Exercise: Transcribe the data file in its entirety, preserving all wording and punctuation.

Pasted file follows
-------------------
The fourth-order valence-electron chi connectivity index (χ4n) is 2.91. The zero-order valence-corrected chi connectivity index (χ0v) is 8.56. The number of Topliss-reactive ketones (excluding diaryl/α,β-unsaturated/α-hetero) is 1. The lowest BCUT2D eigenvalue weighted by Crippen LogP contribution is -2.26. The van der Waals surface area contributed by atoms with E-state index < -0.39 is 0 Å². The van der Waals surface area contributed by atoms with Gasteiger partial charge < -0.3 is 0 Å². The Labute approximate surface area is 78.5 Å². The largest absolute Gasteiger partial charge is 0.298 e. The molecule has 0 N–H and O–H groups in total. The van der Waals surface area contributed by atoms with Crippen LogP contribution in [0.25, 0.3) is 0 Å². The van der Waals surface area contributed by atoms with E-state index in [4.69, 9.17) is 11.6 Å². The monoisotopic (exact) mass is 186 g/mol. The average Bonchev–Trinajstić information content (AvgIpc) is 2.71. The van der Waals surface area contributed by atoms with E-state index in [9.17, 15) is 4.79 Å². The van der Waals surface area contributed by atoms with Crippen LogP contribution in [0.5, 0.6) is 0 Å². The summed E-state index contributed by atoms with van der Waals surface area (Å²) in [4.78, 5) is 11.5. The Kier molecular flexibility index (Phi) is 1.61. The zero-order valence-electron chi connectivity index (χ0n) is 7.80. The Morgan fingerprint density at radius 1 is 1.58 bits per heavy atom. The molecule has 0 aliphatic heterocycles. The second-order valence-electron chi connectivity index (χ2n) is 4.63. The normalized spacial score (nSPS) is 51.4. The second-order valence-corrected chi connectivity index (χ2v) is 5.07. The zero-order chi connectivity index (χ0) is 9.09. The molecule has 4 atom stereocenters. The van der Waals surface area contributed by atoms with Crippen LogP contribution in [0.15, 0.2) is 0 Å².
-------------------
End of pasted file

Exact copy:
The fourth-order valence-electron chi connectivity index (χ4n) is 2.91. The zero-order valence-corrected chi connectivity index (χ0v) is 8.56. The number of Topliss-reactive ketones (excluding diaryl/α,β-unsaturated/α-hetero) is 1. The lowest BCUT2D eigenvalue weighted by Crippen LogP contribution is -2.26. The van der Waals surface area contributed by atoms with E-state index < -0.39 is 0 Å². The van der Waals surface area contributed by atoms with Gasteiger partial charge < -0.3 is 0 Å². The Labute approximate surface area is 78.5 Å². The largest absolute Gasteiger partial charge is 0.298 e. The molecule has 0 N–H and O–H groups in total. The van der Waals surface area contributed by atoms with Crippen LogP contribution in [0.25, 0.3) is 0 Å². The van der Waals surface area contributed by atoms with E-state index in [4.69, 9.17) is 11.6 Å². The monoisotopic (exact) mass is 186 g/mol. The average Bonchev–Trinajstić information content (AvgIpc) is 2.71. The van der Waals surface area contributed by atoms with E-state index in [9.17, 15) is 4.79 Å². The van der Waals surface area contributed by atoms with Crippen LogP contribution in [0.5, 0.6) is 0 Å². The summed E-state index contributed by atoms with van der Waals surface area (Å²) in [4.78, 5) is 11.5. The Kier molecular flexibility index (Phi) is 1.61. The zero-order valence-electron chi connectivity index (χ0n) is 7.80. The Morgan fingerprint density at radius 1 is 1.58 bits per heavy atom. The molecule has 0 aliphatic heterocycles. The second-order valence-electron chi connectivity index (χ2n) is 4.63. The normalized spacial score (nSPS) is 51.4. The second-order valence-corrected chi connectivity index (χ2v) is 5.07. The zero-order chi connectivity index (χ0) is 9.09. The molecule has 4 atom stereocenters. The van der Waals surface area contributed by atoms with Crippen LogP contribution in [0.15, 0.2) is 0 Å².